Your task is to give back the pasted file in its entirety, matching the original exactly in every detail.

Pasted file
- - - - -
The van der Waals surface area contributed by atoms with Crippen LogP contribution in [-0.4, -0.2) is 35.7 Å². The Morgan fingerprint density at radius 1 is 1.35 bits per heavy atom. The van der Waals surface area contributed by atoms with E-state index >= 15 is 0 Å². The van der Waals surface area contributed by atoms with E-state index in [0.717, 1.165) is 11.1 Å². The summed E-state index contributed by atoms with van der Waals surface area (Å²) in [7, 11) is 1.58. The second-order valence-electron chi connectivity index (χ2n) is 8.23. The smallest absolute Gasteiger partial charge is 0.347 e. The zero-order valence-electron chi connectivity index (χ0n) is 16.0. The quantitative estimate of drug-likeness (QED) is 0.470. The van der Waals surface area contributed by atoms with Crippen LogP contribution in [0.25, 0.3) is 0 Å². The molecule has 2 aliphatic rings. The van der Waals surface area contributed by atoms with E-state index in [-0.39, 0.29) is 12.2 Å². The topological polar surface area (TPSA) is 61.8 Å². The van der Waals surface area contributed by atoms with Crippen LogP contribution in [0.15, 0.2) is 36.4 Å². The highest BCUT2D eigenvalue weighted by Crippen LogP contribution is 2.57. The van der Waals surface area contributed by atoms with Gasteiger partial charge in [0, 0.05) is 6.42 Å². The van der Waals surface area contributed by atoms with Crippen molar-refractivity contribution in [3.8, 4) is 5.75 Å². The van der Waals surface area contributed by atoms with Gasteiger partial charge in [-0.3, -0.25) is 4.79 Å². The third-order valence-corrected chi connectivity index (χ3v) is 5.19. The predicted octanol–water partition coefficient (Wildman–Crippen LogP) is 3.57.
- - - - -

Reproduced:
The van der Waals surface area contributed by atoms with Crippen LogP contribution in [-0.4, -0.2) is 35.7 Å². The Morgan fingerprint density at radius 1 is 1.35 bits per heavy atom. The van der Waals surface area contributed by atoms with E-state index >= 15 is 0 Å². The van der Waals surface area contributed by atoms with E-state index in [0.717, 1.165) is 11.1 Å². The summed E-state index contributed by atoms with van der Waals surface area (Å²) in [7, 11) is 1.58. The second-order valence-electron chi connectivity index (χ2n) is 8.23. The smallest absolute Gasteiger partial charge is 0.347 e. The zero-order valence-electron chi connectivity index (χ0n) is 16.0. The quantitative estimate of drug-likeness (QED) is 0.470. The van der Waals surface area contributed by atoms with Crippen LogP contribution in [0.25, 0.3) is 0 Å². The molecule has 2 aliphatic rings. The van der Waals surface area contributed by atoms with E-state index in [-0.39, 0.29) is 12.2 Å². The topological polar surface area (TPSA) is 61.8 Å². The van der Waals surface area contributed by atoms with Crippen LogP contribution in [0.15, 0.2) is 36.4 Å². The highest BCUT2D eigenvalue weighted by Crippen LogP contribution is 2.57. The van der Waals surface area contributed by atoms with Gasteiger partial charge in [0, 0.05) is 6.42 Å². The van der Waals surface area contributed by atoms with Crippen molar-refractivity contribution in [3.8, 4) is 5.75 Å². The van der Waals surface area contributed by atoms with Gasteiger partial charge in [-0.3, -0.25) is 4.79 Å². The third-order valence-corrected chi connectivity index (χ3v) is 5.19. The predicted octanol–water partition coefficient (Wildman–Crippen LogP) is 3.57.